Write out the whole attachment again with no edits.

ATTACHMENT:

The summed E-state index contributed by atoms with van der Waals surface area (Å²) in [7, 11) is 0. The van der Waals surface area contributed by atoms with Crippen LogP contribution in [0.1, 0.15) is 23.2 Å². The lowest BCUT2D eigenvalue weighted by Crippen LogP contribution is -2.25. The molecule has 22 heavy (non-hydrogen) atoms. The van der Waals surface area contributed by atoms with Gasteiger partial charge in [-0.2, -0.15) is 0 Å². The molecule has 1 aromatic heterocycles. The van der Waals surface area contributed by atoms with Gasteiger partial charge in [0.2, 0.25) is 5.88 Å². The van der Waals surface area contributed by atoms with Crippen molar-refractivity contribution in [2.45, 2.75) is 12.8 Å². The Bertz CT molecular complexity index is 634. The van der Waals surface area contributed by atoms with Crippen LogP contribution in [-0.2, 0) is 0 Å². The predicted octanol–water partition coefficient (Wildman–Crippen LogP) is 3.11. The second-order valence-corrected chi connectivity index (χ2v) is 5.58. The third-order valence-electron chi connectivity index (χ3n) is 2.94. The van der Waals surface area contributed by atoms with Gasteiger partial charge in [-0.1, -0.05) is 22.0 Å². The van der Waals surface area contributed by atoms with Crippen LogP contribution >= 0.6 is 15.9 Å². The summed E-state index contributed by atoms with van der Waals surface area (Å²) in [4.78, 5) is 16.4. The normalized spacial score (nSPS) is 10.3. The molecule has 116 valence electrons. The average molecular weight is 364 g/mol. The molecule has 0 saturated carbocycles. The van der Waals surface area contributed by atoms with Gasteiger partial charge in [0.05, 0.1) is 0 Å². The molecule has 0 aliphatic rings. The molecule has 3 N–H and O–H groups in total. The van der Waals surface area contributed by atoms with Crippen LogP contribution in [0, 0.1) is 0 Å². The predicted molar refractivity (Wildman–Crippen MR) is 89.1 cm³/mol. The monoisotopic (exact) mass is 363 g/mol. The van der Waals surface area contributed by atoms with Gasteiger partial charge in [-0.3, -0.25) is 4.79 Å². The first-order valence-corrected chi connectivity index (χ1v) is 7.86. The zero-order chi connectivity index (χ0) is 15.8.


The summed E-state index contributed by atoms with van der Waals surface area (Å²) in [7, 11) is 0. The van der Waals surface area contributed by atoms with Crippen LogP contribution in [0.1, 0.15) is 23.2 Å². The lowest BCUT2D eigenvalue weighted by Crippen LogP contribution is -2.25. The molecule has 22 heavy (non-hydrogen) atoms. The van der Waals surface area contributed by atoms with Gasteiger partial charge in [-0.2, -0.15) is 0 Å². The molecule has 1 aromatic heterocycles. The van der Waals surface area contributed by atoms with Gasteiger partial charge in [0.2, 0.25) is 5.88 Å². The van der Waals surface area contributed by atoms with Crippen molar-refractivity contribution in [2.45, 2.75) is 12.8 Å². The Bertz CT molecular complexity index is 634. The van der Waals surface area contributed by atoms with Crippen LogP contribution in [-0.2, 0) is 0 Å². The predicted octanol–water partition coefficient (Wildman–Crippen LogP) is 3.11. The second-order valence-corrected chi connectivity index (χ2v) is 5.58. The third-order valence-electron chi connectivity index (χ3n) is 2.94. The van der Waals surface area contributed by atoms with Gasteiger partial charge in [-0.1, -0.05) is 22.0 Å². The van der Waals surface area contributed by atoms with Crippen LogP contribution >= 0.6 is 15.9 Å². The summed E-state index contributed by atoms with van der Waals surface area (Å²) in [4.78, 5) is 16.4. The normalized spacial score (nSPS) is 10.3. The molecule has 116 valence electrons. The average molecular weight is 364 g/mol. The molecule has 0 saturated carbocycles. The van der Waals surface area contributed by atoms with Gasteiger partial charge in [0.05, 0.1) is 0 Å². The molecule has 0 aliphatic rings. The molecule has 3 N–H and O–H groups in total. The van der Waals surface area contributed by atoms with Crippen LogP contribution in [0, 0.1) is 0 Å². The predicted molar refractivity (Wildman–Crippen MR) is 89.1 cm³/mol. The monoisotopic (exact) mass is 363 g/mol. The van der Waals surface area contributed by atoms with Gasteiger partial charge in [-0.3, -0.25) is 4.79 Å². The first-order valence-corrected chi connectivity index (χ1v) is 7.86. The zero-order chi connectivity index (χ0) is 15.8.